My transceiver runs off a separate high capacity battery in my camper (there are two batteries with split charging) so no risk of getting back and not being able to get it started.

Carolyn

In reply to G8ADD:

I have the current budget for the gear…

2x PIC based APRS TNCs: 50mA
1x FT290 on RX: 125mA
1x Codan 8525B: TX (@100W PEP 11A)

I’ve got a 30Ah SLAB to power it. The magic comes from tweaking the TNC software so it only gates my call. If you do 300bps on VHF from the walker you could get away with simply using the squelch opening on the VHF RX to key the HF TX and feed the audio through. But that’s definitely bush league. Really you want to RX and decode on VHF, match the call and then queue up the posits so you only send the last posit received at 300bps FSK or PSK63 for HF every 10mins max. You’d send the last posit every 10mins regardless of how old it was.

The 30Ahr SLAB should last for several expeditions before needing recharging.

Andy
MM0FMF

Given adequate APRS coverage, it could certainly be useful. I caught
Andrew (M6ADB) on G/SE-001 a few days back entirely because he’d
mentioned APRS in his alert and I was able to see he was on station.
It certainly helped that his APRS comment included a relevant
frequency…

Thanks for the feedback… that’s the format I intend to adopt in future, so I’m glad you found it useful

It will be back on-air on Thursday from G/SE-004. Note to self… put the VX8DE on charge!

Andrew
M6ADB

In reply to G6WRW:

I find APRS very useful in this part of the world. And today just managed to get AGWPE working on my Desktop in conjuction with my FT-290R and APRSIS32 (by Lynn KJ4ERJ) running on 'puter. But I’m stuggling with the different deviation levels that Kenwood and Yaesu’s seem to put out (not helped by the pre-emphasis on the FT-290R).
I’m Rx only for now but hoping to go full RxTx later on.

73,
Colin

In reply to M6ADB:

It will be back on-air on Thursday from G/SE-004.

…and I can see you’re there now, but the bands have been wildly variable today and all I’m getting is static at the moment. Likewise for M0RCP/P on G/NP-001 on 40 metres. Earlier I did catch DG0JMB/P on DM/HE-020 after his signal went from about 31 to 59 in the space of about 15 seconds…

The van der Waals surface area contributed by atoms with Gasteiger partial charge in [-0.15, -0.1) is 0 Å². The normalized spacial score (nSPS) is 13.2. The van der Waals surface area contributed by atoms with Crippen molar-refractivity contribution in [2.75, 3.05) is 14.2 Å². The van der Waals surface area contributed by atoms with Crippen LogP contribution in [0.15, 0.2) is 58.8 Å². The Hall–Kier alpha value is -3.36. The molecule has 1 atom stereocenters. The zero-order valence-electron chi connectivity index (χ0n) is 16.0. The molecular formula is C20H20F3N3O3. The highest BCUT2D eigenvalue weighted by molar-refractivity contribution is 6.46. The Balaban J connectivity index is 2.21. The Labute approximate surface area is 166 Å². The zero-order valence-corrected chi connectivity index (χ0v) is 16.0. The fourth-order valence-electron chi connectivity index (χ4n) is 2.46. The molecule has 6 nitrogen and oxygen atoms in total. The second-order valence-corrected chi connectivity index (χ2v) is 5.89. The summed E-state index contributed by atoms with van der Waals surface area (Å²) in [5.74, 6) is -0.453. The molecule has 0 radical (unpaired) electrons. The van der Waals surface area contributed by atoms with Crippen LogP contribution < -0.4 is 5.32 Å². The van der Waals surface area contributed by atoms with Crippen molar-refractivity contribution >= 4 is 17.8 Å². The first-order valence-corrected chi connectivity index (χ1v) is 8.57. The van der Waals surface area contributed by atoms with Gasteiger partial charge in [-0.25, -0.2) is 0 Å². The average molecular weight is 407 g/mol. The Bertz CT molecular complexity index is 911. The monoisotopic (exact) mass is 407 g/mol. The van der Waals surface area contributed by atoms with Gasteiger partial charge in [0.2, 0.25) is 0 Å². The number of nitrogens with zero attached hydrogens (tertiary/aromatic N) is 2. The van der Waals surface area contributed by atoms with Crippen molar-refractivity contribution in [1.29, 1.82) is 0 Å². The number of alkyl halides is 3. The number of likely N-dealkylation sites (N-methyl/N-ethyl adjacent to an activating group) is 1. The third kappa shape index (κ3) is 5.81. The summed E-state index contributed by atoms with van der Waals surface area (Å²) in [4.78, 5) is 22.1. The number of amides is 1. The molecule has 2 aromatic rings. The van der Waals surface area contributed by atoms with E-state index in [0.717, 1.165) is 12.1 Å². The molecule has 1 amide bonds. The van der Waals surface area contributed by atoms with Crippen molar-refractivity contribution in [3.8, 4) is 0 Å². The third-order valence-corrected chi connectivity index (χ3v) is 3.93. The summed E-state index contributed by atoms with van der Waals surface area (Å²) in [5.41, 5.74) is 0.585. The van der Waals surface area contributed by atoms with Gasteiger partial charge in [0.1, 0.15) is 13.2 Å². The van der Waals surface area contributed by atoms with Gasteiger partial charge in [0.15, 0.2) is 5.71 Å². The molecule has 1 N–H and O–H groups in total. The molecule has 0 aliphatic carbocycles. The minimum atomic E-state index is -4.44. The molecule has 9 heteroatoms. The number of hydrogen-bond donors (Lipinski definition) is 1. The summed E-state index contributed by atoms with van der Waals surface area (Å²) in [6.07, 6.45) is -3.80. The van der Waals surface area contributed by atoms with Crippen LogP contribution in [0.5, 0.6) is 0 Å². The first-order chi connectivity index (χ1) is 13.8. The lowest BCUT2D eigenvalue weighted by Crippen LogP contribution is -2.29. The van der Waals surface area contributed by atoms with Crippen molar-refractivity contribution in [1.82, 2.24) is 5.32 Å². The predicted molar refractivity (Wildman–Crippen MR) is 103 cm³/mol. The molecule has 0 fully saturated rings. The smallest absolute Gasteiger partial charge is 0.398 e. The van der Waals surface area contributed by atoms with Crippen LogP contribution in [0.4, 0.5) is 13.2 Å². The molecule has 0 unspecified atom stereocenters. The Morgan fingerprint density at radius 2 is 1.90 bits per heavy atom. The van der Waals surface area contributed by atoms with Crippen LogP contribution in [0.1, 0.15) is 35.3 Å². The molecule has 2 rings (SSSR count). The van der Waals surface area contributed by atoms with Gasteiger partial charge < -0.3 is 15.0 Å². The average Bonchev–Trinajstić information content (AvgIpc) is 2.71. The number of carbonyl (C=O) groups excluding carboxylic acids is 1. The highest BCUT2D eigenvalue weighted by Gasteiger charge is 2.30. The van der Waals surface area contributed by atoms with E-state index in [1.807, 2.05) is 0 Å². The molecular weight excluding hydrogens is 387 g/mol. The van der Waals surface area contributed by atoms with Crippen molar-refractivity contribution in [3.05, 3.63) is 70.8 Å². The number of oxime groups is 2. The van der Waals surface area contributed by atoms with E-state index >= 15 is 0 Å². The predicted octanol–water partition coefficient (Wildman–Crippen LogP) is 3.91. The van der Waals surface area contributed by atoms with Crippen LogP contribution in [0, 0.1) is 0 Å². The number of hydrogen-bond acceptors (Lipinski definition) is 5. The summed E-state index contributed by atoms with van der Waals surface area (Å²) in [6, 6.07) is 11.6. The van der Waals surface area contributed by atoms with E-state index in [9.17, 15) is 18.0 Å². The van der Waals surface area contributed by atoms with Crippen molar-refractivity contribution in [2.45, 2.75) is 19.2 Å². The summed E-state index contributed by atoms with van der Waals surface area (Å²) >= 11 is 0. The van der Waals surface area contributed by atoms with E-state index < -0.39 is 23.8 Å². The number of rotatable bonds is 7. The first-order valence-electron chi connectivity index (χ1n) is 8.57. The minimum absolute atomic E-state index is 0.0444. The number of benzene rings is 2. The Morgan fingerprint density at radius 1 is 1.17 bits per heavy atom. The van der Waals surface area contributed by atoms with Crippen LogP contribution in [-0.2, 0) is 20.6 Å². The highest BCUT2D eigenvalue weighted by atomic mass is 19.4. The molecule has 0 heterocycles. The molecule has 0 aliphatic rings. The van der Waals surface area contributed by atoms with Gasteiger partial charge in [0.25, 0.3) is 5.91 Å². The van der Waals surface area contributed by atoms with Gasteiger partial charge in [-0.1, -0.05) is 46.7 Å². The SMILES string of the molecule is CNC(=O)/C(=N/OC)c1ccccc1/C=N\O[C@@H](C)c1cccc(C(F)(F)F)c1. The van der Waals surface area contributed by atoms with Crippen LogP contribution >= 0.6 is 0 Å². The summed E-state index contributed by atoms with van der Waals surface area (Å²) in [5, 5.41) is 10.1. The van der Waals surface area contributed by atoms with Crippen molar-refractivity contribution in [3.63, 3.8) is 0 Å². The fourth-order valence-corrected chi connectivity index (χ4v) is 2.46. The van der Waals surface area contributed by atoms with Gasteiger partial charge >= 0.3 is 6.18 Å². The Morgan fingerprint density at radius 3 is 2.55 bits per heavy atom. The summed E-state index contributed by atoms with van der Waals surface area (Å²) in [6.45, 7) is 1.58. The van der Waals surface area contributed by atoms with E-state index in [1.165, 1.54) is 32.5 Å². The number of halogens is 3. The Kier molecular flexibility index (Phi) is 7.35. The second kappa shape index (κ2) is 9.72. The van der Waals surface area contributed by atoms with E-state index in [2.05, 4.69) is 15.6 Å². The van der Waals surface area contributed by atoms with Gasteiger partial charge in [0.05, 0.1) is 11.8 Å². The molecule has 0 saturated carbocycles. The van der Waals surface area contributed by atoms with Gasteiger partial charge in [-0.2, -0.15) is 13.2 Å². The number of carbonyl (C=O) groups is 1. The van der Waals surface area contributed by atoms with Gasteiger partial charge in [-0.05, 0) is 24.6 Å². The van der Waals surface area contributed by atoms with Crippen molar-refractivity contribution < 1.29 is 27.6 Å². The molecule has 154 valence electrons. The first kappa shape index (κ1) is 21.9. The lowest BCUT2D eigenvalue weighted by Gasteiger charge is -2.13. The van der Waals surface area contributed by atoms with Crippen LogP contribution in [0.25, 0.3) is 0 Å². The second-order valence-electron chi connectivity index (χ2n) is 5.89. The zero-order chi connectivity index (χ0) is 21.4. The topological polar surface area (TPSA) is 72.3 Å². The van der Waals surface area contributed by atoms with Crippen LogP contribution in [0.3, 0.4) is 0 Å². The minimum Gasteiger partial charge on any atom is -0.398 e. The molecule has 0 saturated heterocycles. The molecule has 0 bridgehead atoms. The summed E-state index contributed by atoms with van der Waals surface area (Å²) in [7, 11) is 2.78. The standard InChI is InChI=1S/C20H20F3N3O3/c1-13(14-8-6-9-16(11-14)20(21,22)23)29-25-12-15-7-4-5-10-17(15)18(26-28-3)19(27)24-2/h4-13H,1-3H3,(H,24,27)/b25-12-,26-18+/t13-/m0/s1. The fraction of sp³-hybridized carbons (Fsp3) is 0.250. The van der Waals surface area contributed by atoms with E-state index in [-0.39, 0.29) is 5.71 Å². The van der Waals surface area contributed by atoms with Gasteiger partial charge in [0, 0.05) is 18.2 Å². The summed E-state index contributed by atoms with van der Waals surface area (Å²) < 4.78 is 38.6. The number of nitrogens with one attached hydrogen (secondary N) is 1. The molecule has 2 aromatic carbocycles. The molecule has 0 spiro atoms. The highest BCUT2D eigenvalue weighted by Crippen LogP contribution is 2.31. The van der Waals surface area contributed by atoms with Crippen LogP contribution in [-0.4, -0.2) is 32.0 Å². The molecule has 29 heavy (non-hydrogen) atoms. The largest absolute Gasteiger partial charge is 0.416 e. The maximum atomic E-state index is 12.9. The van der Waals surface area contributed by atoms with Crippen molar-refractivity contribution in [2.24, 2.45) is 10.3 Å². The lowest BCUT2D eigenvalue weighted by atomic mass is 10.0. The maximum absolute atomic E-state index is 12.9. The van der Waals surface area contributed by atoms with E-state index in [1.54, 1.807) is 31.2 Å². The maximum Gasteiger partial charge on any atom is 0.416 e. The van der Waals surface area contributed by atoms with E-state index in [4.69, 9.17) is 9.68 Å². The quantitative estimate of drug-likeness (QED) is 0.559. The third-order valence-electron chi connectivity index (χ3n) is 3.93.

In reply to M6LEP:

It was a wierd afternoon…

An hour talking to myself (calling CQ SOTA G/SE-004 on 7, 14, 18 and 21m) with nothing, nada, zilch to show for it… I also tried calling into DL/OK1JRA/P on DM/BM-323 but couldn’t get a look-in

Then one call “CQ WFF GFF-120” and 50 contacts in the log in pronto time… lots of Russia, Balkan and Scandinavian contacts (including some SOTA chasers, eg HA7UG Laci)

But some of those contacts were very hard work, 33 then suddenly 59!

My first real pile-up… now I understand the real fun :slight_smile:

Andrew
M6ADB

In reply to M6ADB:

An hour talking to myself (calling CQ SOTA G/SE-004 on 7, 14, 18 and 21m) with nothing, nada, zilch to show for it…

Yeah, band conditions did seem weird today. I listend for you on the frequencies your APRS was showing, and on the one you had spotted, but it was rice krispies all the time.

Then one call “CQ WFF GFF-120” and 50 contacts in the log in pronto time…

Strange how it goes…

My first real pile-up… now I understand the real fun :slight_smile:

Sounds like it was a good trip, then. :slight_smile:

Well I now have a working mobile VHF to HF digipeater connected to one radio which will only digi my own call and position to 30m. The vehicle’s own position transmission can be disabled, if required, when away from the vehicle.

It was an interesting exercise to get it working but I am now wondering will I be able to use it within my license conditions.

It appears that you cannot leave an unattended transmitter away from your home location (for example at the base of a mountain), even if it cannot be operated remotely by anyone else, unless it is on 144.800 for less than 30 minutes. The relevant sections are Clause 10 and Schedule 2 of the amateur radio license.

I think the grey area is that the license allows remote operation (which is basically what is happening, although that is open to interpretation) apart from the 2m operation above. Another grey area is what distinguishes a personal remotely-linked radio system (in this case a digipeater which only repeats my data) from a beacon.

The question is… does anyone else interpret the UK licence conditions differently for a portable VHF unit being linked to a HF transmitter via packet and do you think it would be permissible?

Carolyn (G6WRW)

In reply to G6WRW:

The answer is Nike. Or Just Do It!

And not on 144.800 where the world and dog may be listening.

Andy
MM0FMF
(This is most definitely my own personal opinion and should not be construed as anything to with any role I have within SOTA)